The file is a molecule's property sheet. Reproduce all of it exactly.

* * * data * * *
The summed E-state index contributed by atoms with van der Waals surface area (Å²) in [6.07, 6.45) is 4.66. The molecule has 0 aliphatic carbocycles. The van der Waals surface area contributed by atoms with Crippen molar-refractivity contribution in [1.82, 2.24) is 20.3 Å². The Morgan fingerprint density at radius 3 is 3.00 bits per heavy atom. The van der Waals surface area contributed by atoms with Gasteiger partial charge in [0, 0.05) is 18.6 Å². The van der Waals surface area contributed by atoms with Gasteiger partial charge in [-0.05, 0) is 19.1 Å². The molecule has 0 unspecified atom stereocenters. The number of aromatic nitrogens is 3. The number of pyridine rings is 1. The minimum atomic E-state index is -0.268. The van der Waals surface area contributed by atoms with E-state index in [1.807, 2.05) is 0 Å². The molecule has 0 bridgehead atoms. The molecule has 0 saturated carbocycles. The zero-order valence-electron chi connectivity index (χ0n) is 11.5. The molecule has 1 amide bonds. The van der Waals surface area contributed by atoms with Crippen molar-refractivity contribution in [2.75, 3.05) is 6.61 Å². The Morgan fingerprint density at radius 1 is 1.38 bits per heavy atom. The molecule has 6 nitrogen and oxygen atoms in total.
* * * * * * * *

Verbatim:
The summed E-state index contributed by atoms with van der Waals surface area (Å²) in [6.07, 6.45) is 4.66. The molecule has 0 aliphatic carbocycles. The van der Waals surface area contributed by atoms with Crippen molar-refractivity contribution in [1.82, 2.24) is 20.3 Å². The Morgan fingerprint density at radius 3 is 3.00 bits per heavy atom. The van der Waals surface area contributed by atoms with Gasteiger partial charge in [0, 0.05) is 18.6 Å². The van der Waals surface area contributed by atoms with Gasteiger partial charge in [-0.05, 0) is 19.1 Å². The molecule has 0 unspecified atom stereocenters. The number of aromatic nitrogens is 3. The number of pyridine rings is 1. The minimum atomic E-state index is -0.268. The van der Waals surface area contributed by atoms with E-state index in [1.807, 2.05) is 0 Å². The molecule has 0 bridgehead atoms. The molecule has 0 saturated carbocycles. The zero-order valence-electron chi connectivity index (χ0n) is 11.5. The molecule has 1 amide bonds. The van der Waals surface area contributed by atoms with Crippen molar-refractivity contribution in [2.75, 3.05) is 6.61 Å². The Morgan fingerprint density at radius 1 is 1.38 bits per heavy atom. The molecule has 6 nitrogen and oxygen atoms in total.